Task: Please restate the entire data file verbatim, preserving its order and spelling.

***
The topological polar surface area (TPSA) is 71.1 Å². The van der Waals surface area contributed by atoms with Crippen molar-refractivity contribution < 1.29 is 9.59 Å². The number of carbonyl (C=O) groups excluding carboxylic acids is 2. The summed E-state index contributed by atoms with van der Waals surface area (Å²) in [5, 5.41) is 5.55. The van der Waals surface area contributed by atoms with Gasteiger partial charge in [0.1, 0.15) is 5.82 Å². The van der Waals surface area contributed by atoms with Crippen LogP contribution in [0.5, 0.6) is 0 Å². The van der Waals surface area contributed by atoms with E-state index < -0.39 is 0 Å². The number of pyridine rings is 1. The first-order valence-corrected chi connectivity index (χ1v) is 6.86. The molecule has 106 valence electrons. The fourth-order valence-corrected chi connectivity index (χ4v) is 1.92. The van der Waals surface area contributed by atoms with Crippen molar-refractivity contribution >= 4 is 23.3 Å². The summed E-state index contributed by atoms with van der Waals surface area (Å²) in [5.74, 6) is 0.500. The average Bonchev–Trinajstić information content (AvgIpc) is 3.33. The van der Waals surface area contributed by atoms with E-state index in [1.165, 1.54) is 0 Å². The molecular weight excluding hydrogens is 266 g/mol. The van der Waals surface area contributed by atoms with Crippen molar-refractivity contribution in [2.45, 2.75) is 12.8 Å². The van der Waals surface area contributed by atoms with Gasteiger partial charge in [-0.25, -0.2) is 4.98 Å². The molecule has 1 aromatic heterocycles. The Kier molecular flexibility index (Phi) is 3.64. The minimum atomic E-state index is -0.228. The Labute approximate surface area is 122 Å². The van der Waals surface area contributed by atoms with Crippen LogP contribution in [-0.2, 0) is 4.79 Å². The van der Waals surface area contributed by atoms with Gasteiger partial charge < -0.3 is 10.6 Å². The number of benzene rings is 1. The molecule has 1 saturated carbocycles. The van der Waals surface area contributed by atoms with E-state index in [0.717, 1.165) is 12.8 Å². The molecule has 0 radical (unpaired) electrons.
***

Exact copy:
The topological polar surface area (TPSA) is 71.1 Å². The van der Waals surface area contributed by atoms with Crippen molar-refractivity contribution < 1.29 is 9.59 Å². The number of carbonyl (C=O) groups excluding carboxylic acids is 2. The summed E-state index contributed by atoms with van der Waals surface area (Å²) in [5, 5.41) is 5.55. The van der Waals surface area contributed by atoms with Gasteiger partial charge in [0.1, 0.15) is 5.82 Å². The van der Waals surface area contributed by atoms with Crippen LogP contribution in [0.5, 0.6) is 0 Å². The van der Waals surface area contributed by atoms with E-state index < -0.39 is 0 Å². The number of pyridine rings is 1. The first-order valence-corrected chi connectivity index (χ1v) is 6.86. The molecule has 106 valence electrons. The fourth-order valence-corrected chi connectivity index (χ4v) is 1.92. The van der Waals surface area contributed by atoms with Crippen molar-refractivity contribution >= 4 is 23.3 Å². The summed E-state index contributed by atoms with van der Waals surface area (Å²) in [5.74, 6) is 0.500. The average Bonchev–Trinajstić information content (AvgIpc) is 3.33. The van der Waals surface area contributed by atoms with E-state index in [1.165, 1.54) is 0 Å². The molecular weight excluding hydrogens is 266 g/mol. The van der Waals surface area contributed by atoms with Crippen molar-refractivity contribution in [2.45, 2.75) is 12.8 Å². The van der Waals surface area contributed by atoms with Gasteiger partial charge in [-0.25, -0.2) is 4.98 Å². The molecule has 1 aromatic heterocycles. The Kier molecular flexibility index (Phi) is 3.64. The minimum atomic E-state index is -0.228. The Labute approximate surface area is 122 Å². The van der Waals surface area contributed by atoms with Crippen LogP contribution in [-0.2, 0) is 4.79 Å². The van der Waals surface area contributed by atoms with Gasteiger partial charge < -0.3 is 10.6 Å². The number of benzene rings is 1. The molecule has 1 saturated carbocycles. The van der Waals surface area contributed by atoms with E-state index in [0.717, 1.165) is 12.8 Å². The molecule has 0 radical (unpaired) electrons.